| Since the mid-1990s, memory technologies have mostly been named according to how fast they run. A PC100 SDRAM device would operate at a 100MHz data rate, PC133 at a 133MHz data rate, and so on. While variations on this branding convention have evolved over time, most give a potential buyer an idea of how fast a memory device will operate. |
Simply translated, most memory technologies, indeed all of today's mainstream memory technologies, have branded themselves with a peak data rate, which has been and continues to be one of the most important factors when calculating the performance of a memory system. However, no memory device operating in a real system operates at its peak data rate 100 percent of the time.
Switching from writing to reading, accessing certain addresses at certain times, and refreshing data all require some amount of inactivity on the data bus, preventing full utilization of your memory channel. Additionally, wide parallel busses and DRAM core prefetch both often lead to unnecessarily large data accesses.
The amount of usable data that a memory controller can access in a given period of time is called the effective data rate, and is highly dependent on the specific application of the system. Effective data rates vary with time and are often much lower than peak data rates. In some systems, effective data rates can drop to less than 10 percent of the peak data rate.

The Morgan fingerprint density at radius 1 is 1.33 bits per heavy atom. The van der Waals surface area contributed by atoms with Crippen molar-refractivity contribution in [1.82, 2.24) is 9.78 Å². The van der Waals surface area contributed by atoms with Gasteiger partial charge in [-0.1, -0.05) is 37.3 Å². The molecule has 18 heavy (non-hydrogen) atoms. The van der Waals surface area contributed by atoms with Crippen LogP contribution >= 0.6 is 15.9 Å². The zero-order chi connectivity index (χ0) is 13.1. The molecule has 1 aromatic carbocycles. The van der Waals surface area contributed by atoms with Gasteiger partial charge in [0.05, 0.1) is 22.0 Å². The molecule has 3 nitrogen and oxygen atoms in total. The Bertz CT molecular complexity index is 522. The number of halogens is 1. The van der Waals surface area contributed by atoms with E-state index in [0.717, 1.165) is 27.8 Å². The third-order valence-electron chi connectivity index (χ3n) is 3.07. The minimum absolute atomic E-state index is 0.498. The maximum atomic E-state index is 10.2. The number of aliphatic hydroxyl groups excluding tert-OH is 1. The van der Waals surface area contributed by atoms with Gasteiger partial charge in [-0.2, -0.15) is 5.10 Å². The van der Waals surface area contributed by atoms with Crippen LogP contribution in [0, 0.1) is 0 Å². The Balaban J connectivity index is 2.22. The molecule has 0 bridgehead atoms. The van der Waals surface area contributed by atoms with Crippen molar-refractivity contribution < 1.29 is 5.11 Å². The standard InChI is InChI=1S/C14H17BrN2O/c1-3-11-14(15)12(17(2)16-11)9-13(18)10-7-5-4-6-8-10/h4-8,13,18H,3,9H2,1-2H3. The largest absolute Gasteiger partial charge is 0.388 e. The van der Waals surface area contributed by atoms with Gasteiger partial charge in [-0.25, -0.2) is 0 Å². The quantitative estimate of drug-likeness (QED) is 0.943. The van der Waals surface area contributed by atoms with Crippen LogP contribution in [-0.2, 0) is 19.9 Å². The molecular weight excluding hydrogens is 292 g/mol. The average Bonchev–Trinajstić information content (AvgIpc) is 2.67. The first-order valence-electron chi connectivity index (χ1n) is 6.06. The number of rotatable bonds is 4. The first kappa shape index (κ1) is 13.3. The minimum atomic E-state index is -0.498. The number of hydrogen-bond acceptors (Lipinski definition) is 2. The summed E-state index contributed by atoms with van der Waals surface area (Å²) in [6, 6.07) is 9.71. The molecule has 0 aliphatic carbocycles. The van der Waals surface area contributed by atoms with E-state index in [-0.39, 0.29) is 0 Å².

Often, these systems could benefit from a change in memory technology that would yield a higher effective data rate. A similar phenomenon exists in the product space of the CPU, where in recent years companies like AMD and Transmeta have shown that clock frequency is not the only important factor when measuring the performance of a CPU-based system.
Memory technologies have also matured to the point where peak and effective data rates might not match as well as they once did. While peak data rate remains one of the most important parameters of a memory technology, other architectural parameters can drastically affect the performance of a memory system.